FGD also tried to see attitudinal problems for improved practices among the inhabitants, including children. Many discussants reported elders unimproved practices influenced children to continue with bad hygienic practices. One informant reported as follows:
‘In my opinion, attitude is another problem in the family. Face-washing skill is not a problem. Every family can wash their child’s face and train the child how to properly use the latrine. The problem is a low attitude towards hygienic practices by parents and elderly children. I suggest that for better improvement of hygienic practices, it will be good to use legal grounds for punishment of family who practice open field defecation…’ (Woman FGD informant, age 56)
Normative, ability, and self-regulation factors for improved F&E practices
Many participants reported ‘medium response’ while asked for their normative, ability, and self-regulation factors. The ‘beliefs on social norms (33.5%)’, ‘beliefs on personal importance (45.9%)’, and empirical beliefs (39.2%) were among the reported ‘medium responses’ for normative beliefs. The ‘action knowledge (53.5%)’, the ‘action capacity (53.5%)’, ‘confidence in performance (55.1%)’, and a ‘confidence in continuation (49.1%)’ were ‘medium response’ reported by the majority for ability factors where confidence in one’s ability to practice behavior. The ‘action planning/intension (specification of when, where, and how to perform improved F&E practices) (43.5%)’, the ‘Self-monitoring and effort to continuously evaluate ongoing improved F&E-related practices (48.1%)’, the ‘Extent to which one attempts to plan to overcome barriers which would impede the adoption/execution of improved F&E practices (47.5%)’, the ‘perceived ease of remembering to practice the improved F&E behavior in key situations) (50.3%)’, the ‘commitment/obligation one feels to practice the improved F&E-related behaviors (45.9%)’, the ‘habituation of improved practices (47.2%)’, and re-enforcement of behaviors and practices (47.2%) were reported ‘medium responses’ by the majority of the participant while asked for self-regulation factors or attempts to plan and self -monitor behavior and to manage conflicting goals and distracting cues (Fig. 6).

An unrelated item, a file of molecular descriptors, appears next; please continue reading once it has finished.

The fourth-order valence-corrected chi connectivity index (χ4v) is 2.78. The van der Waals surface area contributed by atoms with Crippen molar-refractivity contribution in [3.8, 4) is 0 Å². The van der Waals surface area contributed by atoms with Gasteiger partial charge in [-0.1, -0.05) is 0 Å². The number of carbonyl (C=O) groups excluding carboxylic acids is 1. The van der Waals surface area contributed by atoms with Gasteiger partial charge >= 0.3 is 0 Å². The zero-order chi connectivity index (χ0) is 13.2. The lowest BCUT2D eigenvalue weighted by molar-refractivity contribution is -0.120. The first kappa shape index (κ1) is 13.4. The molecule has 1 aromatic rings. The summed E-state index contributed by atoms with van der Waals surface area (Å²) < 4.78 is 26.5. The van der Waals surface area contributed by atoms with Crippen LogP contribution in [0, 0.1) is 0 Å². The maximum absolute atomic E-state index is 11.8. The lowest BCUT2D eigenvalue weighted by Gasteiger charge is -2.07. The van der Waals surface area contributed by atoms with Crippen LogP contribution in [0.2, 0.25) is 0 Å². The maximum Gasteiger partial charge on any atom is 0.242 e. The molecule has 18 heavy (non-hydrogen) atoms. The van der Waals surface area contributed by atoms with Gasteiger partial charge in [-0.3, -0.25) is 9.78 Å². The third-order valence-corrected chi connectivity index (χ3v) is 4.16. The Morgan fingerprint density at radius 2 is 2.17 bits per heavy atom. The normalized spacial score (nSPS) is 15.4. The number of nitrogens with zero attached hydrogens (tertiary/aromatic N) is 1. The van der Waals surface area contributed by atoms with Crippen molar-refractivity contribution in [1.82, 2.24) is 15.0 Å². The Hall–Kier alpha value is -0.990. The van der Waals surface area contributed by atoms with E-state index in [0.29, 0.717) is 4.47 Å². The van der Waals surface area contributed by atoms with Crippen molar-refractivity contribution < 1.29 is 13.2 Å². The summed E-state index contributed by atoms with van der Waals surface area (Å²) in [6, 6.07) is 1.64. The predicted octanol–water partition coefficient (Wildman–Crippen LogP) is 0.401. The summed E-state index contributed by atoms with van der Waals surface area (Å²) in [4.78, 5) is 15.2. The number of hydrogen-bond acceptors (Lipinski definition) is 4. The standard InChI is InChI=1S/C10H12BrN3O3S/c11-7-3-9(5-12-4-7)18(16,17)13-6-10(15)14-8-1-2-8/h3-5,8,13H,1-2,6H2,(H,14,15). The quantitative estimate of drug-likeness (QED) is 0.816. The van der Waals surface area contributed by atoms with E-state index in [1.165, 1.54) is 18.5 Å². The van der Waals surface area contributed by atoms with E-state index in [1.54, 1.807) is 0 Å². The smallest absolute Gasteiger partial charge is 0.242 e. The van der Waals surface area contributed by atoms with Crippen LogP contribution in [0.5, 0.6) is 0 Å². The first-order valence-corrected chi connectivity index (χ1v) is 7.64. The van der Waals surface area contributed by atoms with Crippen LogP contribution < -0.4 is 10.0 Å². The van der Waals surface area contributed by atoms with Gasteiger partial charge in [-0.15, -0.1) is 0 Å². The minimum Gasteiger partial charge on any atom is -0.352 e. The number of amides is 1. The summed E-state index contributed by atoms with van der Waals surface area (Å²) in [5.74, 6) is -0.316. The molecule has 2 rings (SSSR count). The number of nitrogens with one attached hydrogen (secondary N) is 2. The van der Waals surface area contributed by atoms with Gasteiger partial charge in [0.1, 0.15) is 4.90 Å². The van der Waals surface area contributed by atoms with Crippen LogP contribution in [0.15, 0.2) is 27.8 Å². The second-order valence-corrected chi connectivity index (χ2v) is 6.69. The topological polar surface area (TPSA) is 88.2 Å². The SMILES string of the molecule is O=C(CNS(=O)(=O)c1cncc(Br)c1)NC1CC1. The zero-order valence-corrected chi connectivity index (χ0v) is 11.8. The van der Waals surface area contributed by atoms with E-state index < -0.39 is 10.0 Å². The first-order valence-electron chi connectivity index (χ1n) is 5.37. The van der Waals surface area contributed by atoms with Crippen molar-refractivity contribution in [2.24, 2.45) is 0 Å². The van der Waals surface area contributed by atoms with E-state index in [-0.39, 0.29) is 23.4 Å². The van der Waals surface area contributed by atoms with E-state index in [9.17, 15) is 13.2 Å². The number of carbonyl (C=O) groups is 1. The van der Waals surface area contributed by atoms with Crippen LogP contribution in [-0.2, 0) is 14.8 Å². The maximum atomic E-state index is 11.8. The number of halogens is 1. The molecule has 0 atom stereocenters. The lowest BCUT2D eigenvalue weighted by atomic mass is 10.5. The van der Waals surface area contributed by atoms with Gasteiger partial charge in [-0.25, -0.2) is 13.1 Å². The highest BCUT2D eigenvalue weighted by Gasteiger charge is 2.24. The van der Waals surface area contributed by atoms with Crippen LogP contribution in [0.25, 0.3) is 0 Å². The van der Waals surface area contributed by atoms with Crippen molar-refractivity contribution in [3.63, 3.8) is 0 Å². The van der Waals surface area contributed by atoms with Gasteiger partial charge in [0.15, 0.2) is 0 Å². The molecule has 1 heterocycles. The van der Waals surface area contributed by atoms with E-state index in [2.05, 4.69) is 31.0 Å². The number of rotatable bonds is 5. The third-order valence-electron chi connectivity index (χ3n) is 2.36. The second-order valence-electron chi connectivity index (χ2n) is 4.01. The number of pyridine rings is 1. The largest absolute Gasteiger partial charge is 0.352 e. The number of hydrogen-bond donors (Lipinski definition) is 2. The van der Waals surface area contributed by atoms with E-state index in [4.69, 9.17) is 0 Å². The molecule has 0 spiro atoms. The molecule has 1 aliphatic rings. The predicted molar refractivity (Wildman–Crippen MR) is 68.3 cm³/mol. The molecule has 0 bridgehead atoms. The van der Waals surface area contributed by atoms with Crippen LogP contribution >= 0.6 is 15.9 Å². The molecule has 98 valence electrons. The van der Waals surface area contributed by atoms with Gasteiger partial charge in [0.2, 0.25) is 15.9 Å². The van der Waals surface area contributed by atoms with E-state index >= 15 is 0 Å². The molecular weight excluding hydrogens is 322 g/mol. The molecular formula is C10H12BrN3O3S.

Clean body-beyond faces and clean environment – beyond latrines for improved practices
Of the study respondents (n = 632), only 50 (7.9%) households had improved practices for F&E trachoma control. More specifically, about 88 (13.9%) of the child washed their face and were visibly clean on the day of the interview. About 152 (24.1%) participants in the household reported as their child washed their face on the day of the interview. As parents reported, among those children who washed at any frequency, about 8.2% dried their face using a dried towel or cloth. By observation (interviewer) of face, the majority of the face was either ‘visibly clean’ or ‘somewhat clean’ as any one of the children in the household seen, 540(85.4%). Among those who reported daily face washing 302 (47.8%), and around 180 (59.6%) reported as it was incorporated into other relevant daily activities such as worshiping and school. About 96 (15.2%) of the households had a clean environment (composite indices). More than six out of ten households had no either human feces properly disposed of (62.7%) or a well-functioning latrine (64.9%). The living environment free of feces was 29.1% of households surveyed (Table 4).